Tips for English Essay Writing

The following article was written by an Eleven Plus veteran, Kushal Kotecha, who in 2005 gained several offers from all the senior independent schools and the grammar school of his choice: Queen Elizabeth’s School for Boys in Barnet, Hertfordshire which he attends. The article has been added to by contributions from various members of the 11+ forum.

Most senior independent schools require candidate pupils to write an essay as part of their selective entrance exams. Typically the school permits 20 – 30 minutes for the essay, offering up a selection of up to four essay titles. One of these titles often requires the child to continue the story within the comprehension they may have just completed in a previous section, or complete an essay for which the first few lines/paragraph is given or sometimes to write about a personality.

This is actually an amazingly short time to plan and write an essay from scratch, especially one that contains a proper introduction, body and conclusion. If you don’t believe it try one yourself, bearing in mind this essay is written typically by a ten year old at the end of a day in which the prospective pupil has sat Verbal Reasoning, Mathematics, and English comprehension examinations in an intimidating alien hall full of hundreds of other prospective pupils all competing for a limited number of places. One eleven plus veteran described her state as ‘practically brain dead’ by the time it came to writing her essay. However she was grateful her mother had instilled the ‘3Ps’ in her, ‘Preparation, Practice and a Prayer’!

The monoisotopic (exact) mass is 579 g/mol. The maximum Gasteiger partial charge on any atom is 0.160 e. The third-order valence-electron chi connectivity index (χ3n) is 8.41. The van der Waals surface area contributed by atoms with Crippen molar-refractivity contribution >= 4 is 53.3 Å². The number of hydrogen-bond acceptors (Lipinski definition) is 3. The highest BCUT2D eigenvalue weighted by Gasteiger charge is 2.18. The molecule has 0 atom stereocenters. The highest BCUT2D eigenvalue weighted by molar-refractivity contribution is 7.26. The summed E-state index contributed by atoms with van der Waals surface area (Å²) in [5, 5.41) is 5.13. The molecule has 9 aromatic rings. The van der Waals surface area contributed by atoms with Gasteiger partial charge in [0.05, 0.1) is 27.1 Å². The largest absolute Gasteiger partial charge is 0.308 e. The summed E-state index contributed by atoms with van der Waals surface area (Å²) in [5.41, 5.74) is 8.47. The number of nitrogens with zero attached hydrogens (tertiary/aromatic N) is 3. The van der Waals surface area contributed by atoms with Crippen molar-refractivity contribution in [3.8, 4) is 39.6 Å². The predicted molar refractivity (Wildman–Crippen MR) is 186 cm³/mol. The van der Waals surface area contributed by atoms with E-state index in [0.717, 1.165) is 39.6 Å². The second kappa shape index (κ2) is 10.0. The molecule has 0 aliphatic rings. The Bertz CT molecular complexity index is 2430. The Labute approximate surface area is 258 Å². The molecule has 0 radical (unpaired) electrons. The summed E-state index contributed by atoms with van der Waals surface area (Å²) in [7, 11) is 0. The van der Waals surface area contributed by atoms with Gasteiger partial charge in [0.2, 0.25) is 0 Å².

Preparation Overview

A good starting point is to source examples of good short stories written by their peer group, or last year’s successful eleven plus veterans, especially those essays that they wrote in their own preparation. The benefits of this are instant. For instance your child can tangibly identify the three sections of a good essay (‘Introduction, Body, Conclusion’ or ‘Beginning, Middle, End’ respectively) written in a language and a vocabulary they can relate easily to, as well as get the main point of being able to write something interesting yet succinct enough to conclude within the allotted time.

Ask your child to critique these example essays, spot grammatical errors, suggest better vocabulary, spot rambling sentences (like many in this piece of work) and suggest alternative endings. Once you have critiqued a few essays jointly with your child, he or she will be thinking along the right lines, and their mind will be more fertile and focused.

Practice Overview

Begin by exploring permutations of typical titles with your child, initially verbally, trying out a host of endings, introducing additional characters both male and female, changing locations, different times of the day etc. Make sure most of the creative thinking is sourced from the child, by seeking inquisitive opinions. Accolades, encouragement and enthusiasm are the order of the day, since confidence should outweigh doubt in the child’s mind. Making this into a game will make revision more fun, involve other siblings if possible.